Philosophy of Literary Judgement in Hegel V (last part)

(I’m just back after been out of  Istanbul for a while, and have found it difficult to keep up with blogging. One thing I have been doing is correcting a conference paper for publication in proceedings. That relates to the 2012 Hegel Gesellschaft conference in Istanbul, which will be published as a yearbook in 2014, presumably by Oldenbourg Akademie Verlag, who have published previous proceedings. As publication is some way, I think it’s perfectly in order to post the paper in parts, which anyway lack the formatting, pagination, proofing and copy editing of what will be the published version. As it’s based on an oral presentation it’s simple and direct by the standards of philosophy papers. The paper is part of work on progress on Philosophy of Literary Judgement. It draws on blogging and teaching preparation, so is an example of interaction between different forms of academic communication)

Hegel’s repeated death of art, including the repeated death of tragedy, is a necessary aspect of his philosophy, since the idea of conflicting values and of the good person at odds with the order of the world, is something that Hegel wants to overcome, as he overcomes the unhappy consciousness and the beautiful soul in the Phenomenology and as he overcomes the evil of subjective morality in the Philosophy of Right. If the highest form of philosophy leaves representation behind then the representations of art cannot harmonise with philosophy at its highest. Hegel also rejects the sublime as a basic category of aesthetics because of its subjectivity, as he sees it. It has been argued by Hegel commentators that the sublime resurfaces in disguised forms in Hegel, as in the role of Phantasie (Pillow 2000). The art and literature which follows Hegel is full of the conflicts between individual and world, along with the sublime experience of pure individuality and the attempt to represent the unrepresentable. The philosophy which follows Hegel is conditioned by the impossibility of the absolute knowing discussed in the Phenomenology, or the pure being discussed in the Science of Logic.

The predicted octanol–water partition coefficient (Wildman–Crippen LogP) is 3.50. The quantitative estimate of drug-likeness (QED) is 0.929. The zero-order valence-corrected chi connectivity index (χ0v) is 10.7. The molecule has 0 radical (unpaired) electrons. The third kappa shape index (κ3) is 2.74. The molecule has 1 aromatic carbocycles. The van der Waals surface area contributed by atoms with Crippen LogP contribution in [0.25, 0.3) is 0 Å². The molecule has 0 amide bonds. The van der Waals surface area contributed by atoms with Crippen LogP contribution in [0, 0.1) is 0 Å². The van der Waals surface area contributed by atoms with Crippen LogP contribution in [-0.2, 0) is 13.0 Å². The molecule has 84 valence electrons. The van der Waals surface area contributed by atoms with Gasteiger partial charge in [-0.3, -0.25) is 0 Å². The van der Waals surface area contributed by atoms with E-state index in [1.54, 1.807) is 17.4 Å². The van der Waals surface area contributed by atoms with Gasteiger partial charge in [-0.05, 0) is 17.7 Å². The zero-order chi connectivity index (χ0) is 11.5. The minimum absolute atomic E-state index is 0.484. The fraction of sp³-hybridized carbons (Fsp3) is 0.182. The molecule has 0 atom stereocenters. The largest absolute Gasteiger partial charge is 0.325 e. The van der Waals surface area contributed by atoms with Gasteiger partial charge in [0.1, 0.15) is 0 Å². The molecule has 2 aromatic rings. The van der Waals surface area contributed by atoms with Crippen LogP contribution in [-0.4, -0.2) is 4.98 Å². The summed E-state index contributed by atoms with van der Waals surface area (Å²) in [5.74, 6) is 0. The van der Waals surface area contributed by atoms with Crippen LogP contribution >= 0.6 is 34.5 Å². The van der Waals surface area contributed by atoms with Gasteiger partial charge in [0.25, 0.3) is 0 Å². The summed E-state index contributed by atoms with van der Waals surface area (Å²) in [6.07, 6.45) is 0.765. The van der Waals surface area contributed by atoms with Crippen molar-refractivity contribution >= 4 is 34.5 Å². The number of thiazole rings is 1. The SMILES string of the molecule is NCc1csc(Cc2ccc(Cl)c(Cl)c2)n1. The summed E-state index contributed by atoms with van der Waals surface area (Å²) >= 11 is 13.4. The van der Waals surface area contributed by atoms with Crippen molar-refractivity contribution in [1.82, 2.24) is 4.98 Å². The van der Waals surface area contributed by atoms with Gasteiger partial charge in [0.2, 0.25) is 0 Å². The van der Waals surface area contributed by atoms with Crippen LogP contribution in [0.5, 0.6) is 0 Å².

The progress from Phenomenology of Spirit to the later texts of Hegel is often one in which tensions, and limit cases, from the earlier text are missing. The relationship of brother and sister so important to the Phenomenology, with reference to the general role of the family, and to the historical transition from the Greek and Roman worlds is missing in the Philosophy of Right and the Philosophy of History, where you would expect that issue to be explored further. Phenomenology of Spirit is driven by a tragic spirit of the gap between subjectivity and absolute knowing, in combination with a spirt of interconnectedness of points of view in an affirmation of reality as an integrated whole, roughly speaking Pascal combined with Spinoza. The tense relation between those two positions itself tends to confirm the first position, and the later work of Hegel pushes towards eliminating the first position though never completely. The combination of tragic Pascal and affirmative Spinoza, and their tragic conflict, becomes Spinozistic oneness.  A very reductive and simplified way of looking, at Hegel but one which has great interpretative value as this paper has tried to demonstrate.

 

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